Thursday, April 3, 2008

South Pacific 2008

I may be one of the few people of my generation who never saw any staged production, be it in summer stock or a high school musical, of the wonderful landmark 1949 show South Pacific. I have seen the not-very-good 1958 movie (given two and a half reluctant stars in Leonard Maltin's movie guide) and the even less successful 2001 TV version with a miscast Glenn Close. I thoroughly enjoyed the semi-staged concert performance from Avery Fisher Hall that PBS telecast last year. Brian Stokes Mitchell and Reba MacIntyre were wonderful, but they did not repeat their roles for this Lincoln Center Theater production. Oh, yes, I did grow up with the original cast album, an early LP (remember 
them?) featuring the two and only Mary Martin and Ezio Pinza.


Last night, I remedied this deficiency and came out singing—and even weeping a bit from Brazilian baritone Paulo Szot's magnificent performance of "This Nearly Was Mine." Mr. Szot is a real find: a matinee idol who has the voice, looks, grace, and above all charisma of the old-time Broadway leading men. And his final song is the equal of many an opera aria. Although he's onstage in only a few scenes, he walks away with the solo honors. Second, or perhaps equal, to Szot is the 30-piece orchestra playing Robert Russell Bennett's original orchestrations. And we have a real overture, and an entr'acte: much-missed relics of an earlier Broadway era, before the invention of the synthesizer.


Later: Kelli O'Hara, roundly praised by the critics whom I have just been reading, is indeed fresh, lovely, and highly accomplished as Nellie Forbush. But for me, she lacked the real star charisma that Paulo Szot projects. This does not spoil a wonderful evening, though. The likeable and gifted Matthew Morrison (I've seen him in Hairspray and The Light in the Piazza) was a highly sympathetic and well sung Lt. Cable, the doomed marine who loves the Tonkinese girl Liat. But the main thing about South Pacific is its evocation of a more optimistic America, as we pulled together to win the last "just" war in which we've been involved. The show dared to bring racial prejudice out into the open at a time when it was seldom alluded to on the stage, and the characters are all realistic, believable human beings rather than the exaggerated stereotypes then common in the musical theater. It ends quietly instead of with a rip-roaring finale, although as we leave the theater, the excellent orchestra plays us out with those unforgettable melodies.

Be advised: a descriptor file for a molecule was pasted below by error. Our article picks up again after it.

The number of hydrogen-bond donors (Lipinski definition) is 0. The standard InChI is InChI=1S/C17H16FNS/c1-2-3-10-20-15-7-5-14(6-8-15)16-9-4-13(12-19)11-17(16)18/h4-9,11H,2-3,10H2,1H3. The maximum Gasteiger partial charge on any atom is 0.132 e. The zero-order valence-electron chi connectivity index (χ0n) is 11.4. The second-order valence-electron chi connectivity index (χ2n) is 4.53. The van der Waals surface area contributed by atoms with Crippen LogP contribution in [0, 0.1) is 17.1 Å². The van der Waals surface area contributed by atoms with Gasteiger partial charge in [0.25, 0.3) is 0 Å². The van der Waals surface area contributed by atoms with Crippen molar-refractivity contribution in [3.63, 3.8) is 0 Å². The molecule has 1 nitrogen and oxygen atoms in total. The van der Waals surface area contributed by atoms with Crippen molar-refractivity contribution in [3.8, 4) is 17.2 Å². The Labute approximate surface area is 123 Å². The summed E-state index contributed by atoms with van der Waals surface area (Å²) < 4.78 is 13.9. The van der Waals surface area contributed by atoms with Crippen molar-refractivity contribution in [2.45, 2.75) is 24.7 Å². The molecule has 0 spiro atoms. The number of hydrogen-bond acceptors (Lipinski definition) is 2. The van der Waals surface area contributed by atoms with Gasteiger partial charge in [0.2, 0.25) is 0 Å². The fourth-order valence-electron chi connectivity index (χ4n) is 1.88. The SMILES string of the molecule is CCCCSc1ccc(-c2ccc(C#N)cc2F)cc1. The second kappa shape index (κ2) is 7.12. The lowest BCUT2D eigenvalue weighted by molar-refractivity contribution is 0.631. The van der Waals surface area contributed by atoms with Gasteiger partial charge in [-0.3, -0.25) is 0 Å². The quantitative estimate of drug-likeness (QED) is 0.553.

And here's Ben Brantley's review from the April 4, 2008 New York Times:


It will be a hot ticket and could run as long as the original did. I wouldn't be surprised if they moved it to a regular Broadway house after its Lincoln Center run. But only if they can afford to keep that orchestra!

Update: It is indeed a hot ticket. I now read that the run has been extended indefinitely. The original ran for five years.




1 comment:

willow said...

What a nice review. And I am totally jealous. It is so convenient to absorb all kinds of wonderful branches of the arts in NYC. You are indeed very fortunate! :)